– Doing so much more with so much less, all while keeping a positive attitude, a smile on your face, a cheery disposition, a firm hand, innovating, learning and improving everyday.

Radio Ink: Tell us what your biggest/most proud moment at the station or cluster was over the past 12 months.
Eric Mastel: There are quite a few things to be extremely proud of. The two that come to mind most readily are: The way the entire staff rallies when faced with adversity. Savannah is experiencing a decline in automotive spending in 2017. That precipitated the very first missed quarterly budget in over three years. The programmers got involved and came up with new sales ideas, promotions went to work on additional events that we could sell, and of course the sales people buckled down and all agreed to making two additional new business calls per day. The result is Q4 is pacing up double digits and we are projecting to eradicate the Q3 miss.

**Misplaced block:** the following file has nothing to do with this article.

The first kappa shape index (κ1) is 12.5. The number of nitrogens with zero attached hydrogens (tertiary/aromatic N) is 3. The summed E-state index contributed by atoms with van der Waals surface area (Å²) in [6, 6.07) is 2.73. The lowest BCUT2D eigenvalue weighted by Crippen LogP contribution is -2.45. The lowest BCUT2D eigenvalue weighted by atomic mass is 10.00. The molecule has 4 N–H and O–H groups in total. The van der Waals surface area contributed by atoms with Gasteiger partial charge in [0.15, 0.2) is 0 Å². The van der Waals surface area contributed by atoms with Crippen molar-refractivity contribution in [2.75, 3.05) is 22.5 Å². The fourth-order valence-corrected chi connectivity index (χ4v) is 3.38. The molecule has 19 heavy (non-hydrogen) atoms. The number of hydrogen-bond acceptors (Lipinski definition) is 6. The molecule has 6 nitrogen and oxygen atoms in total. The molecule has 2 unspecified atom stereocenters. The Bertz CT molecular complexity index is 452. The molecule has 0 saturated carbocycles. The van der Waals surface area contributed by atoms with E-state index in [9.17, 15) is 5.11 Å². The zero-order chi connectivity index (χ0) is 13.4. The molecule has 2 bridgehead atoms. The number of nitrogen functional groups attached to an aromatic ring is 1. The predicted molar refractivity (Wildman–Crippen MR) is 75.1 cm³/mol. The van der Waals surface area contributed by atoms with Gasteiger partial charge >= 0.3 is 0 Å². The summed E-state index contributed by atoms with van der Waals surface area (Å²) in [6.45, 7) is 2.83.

Secondly, we have made some really great hires in all departments. We have a new program director, traffic director, and promotions director. All three are Millennials and all three are passionate about the business, love radio, and are among the hardest working staff that I have ever had the pleasure of leading. Given all the negative press Millennials generally get (and by experience deserve) I am super proud of these people, and it bodes very well for the future of our industry.

Radio Ink: What does it take to be a strong and successful manager in radio today?